Health and Illness shape our everyday lives in fundamental ways. But what is social about
diseases and therapies, cells and bacteria? How can social sciences help us understand
biomedicine and healthcare and their interconnections with social life?
This course will offer a systematic introduction to the different branches of medical sociology. In
each class we will explore a different set of interactions between biomedicine and socio-political
institutions. First we will review classical literature in sociology of professions to analyze
medicine itself as field of struggle between competing groups of experts. In the following classes
we will examine the co-dependence of biomedicine and state institutions: from law, to education
and welfare. Then we will turn to study patient mobilization to examine biomedicine and
healthcare as arenas of social movements and identity formations. We will review research on
health inequalities and on the interactions between biomedicine and social categories such as
gender and race. Finally will turn to examine biomedicine from a global perspective. We will
review the development of global pharmaceutical industries and markets, and consider how
recent trends of migration interact with question of biomedicine and health. The class will be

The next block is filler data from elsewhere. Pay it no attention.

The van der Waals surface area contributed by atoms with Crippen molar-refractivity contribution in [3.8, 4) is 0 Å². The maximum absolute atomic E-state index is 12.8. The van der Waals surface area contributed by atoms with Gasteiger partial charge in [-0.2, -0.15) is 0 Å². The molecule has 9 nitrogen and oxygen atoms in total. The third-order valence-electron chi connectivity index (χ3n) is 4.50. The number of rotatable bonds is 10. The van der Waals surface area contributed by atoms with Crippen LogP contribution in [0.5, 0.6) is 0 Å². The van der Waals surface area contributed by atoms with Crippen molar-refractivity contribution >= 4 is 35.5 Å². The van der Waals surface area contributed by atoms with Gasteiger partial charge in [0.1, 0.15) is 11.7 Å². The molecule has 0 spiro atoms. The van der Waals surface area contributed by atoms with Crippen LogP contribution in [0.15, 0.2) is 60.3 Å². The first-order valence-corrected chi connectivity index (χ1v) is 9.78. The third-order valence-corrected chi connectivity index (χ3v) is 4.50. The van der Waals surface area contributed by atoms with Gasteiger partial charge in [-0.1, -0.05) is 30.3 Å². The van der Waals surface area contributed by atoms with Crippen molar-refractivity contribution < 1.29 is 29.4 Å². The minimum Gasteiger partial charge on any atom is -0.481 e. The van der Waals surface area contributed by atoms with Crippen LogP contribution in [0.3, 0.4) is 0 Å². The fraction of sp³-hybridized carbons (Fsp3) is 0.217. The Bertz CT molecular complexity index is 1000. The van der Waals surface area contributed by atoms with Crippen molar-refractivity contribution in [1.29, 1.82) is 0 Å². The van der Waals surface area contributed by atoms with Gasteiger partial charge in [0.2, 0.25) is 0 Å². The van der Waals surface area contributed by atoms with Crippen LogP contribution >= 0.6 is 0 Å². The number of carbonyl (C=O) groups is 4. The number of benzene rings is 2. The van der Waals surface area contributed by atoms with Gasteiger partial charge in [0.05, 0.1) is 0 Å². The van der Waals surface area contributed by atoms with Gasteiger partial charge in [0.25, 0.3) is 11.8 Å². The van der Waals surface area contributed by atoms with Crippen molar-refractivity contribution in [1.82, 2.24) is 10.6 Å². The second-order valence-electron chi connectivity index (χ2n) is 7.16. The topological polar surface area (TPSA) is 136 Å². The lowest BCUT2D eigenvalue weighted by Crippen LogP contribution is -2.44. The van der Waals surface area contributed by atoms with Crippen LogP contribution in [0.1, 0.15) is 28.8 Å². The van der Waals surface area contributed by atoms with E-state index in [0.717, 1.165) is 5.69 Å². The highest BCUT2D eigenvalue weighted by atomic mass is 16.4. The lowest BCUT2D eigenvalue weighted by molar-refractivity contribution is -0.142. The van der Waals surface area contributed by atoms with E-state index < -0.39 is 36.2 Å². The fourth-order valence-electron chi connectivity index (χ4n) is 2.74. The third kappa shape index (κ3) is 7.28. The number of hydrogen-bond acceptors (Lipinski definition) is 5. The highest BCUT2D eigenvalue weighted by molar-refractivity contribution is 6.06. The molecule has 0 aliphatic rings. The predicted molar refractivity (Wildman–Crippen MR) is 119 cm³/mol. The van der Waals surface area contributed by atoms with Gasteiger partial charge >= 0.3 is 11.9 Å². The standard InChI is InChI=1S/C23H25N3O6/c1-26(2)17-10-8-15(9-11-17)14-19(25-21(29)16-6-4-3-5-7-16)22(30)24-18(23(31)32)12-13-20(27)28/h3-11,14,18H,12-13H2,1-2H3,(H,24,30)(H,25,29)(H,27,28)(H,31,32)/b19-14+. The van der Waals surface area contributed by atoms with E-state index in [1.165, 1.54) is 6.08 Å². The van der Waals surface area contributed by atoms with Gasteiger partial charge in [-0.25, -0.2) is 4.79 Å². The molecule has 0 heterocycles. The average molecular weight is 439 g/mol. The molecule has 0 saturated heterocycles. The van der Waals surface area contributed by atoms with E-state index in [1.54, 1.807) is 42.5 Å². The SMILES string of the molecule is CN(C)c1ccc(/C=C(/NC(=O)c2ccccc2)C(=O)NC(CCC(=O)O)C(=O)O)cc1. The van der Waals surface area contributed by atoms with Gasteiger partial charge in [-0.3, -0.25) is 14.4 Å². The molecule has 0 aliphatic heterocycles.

held in English. Student must prepared to complete all requirements (readings and take-home
assignments) in English.
Week 1: Introduction: What Is Social About Medicine?
Kellie Owens. 2017. Too Much of a Good Thing? American Childbirth, Intentional Ignorance,
and the Boundaries of Responsible Knowledge
Week 2: Sociology of the Medical Profession
Abbot A. 1988. The System of Profession: An Essay On the Division of Expert Labor. The
University of Chicago Press. Introduction, Chapter 1.
Freidson E. 1980. The Profession of Medicine: A Study of the Sociology of Applied Knowledge.
University of Chicago Press. Take home assignment 1
Week 3: Medicine and State Institutions
Krueger, G. 2008. Hope and Suffering: Children, Cancer, and the Paradox of Experimental
Medicine. n Johns Hopkins University Press. Chapters 1 and 2.
Golan, T. 2007. Law of Men an Laws of Nature. Harvard University Press. Chapter 5: The
Authority of Shadows: The Law and X-Rays
Jasanoff S. 2011. Reframing Rights: Bio-constitutionalism in the Genetic Age. MIT Press.
Week 4: Do Patients Matter? Medicine and Social Movements
Epstein, S. 1996. Impure Science: AIDS, Activism, and the Politics of Knowledge. University of
California Press, 1996.
Eyal G. et al. 2010. The Autism Matrix. Polity Press. (Chapters TBD)
Nelson A. 2011. Body and Soul: The Black Panther Party And The Fight Against Medical
Discrimination. University of Minnesota Press. (Chapters TBD) Take home assignment 2
Week 5: Medicalization
Conrad and Schneider. 1992. Deviance and Medicalization: From Badness to Sickness. Temple
University Press. (Chapters TBD)
Week 6: Health Inequalities
Roberts D. 2011. Fatal Invention: How Science, Politics and Big Business Re-create Race in the
Twentieth Century. The New Press.
David, W. Stemthal M. 2010. “Understanding Racial/ethnic Disparities in Health: Sociological
Contributions” Journal of Health and Social Behavior. Vol 51
Additional readings: TBD
Week 7: Medicine and Global Immigration
Petryna A. 2009. When Experiments Travel: Clinical Trials and The Global Search for Human
Subjects. Princeton University Press.
Lakoff, A. Collier, S. J. (Ed.). 2008. Biosecurity Interventions: Global Health and Security in
Question. New York: Columbia University Press. Final Take-home Exam!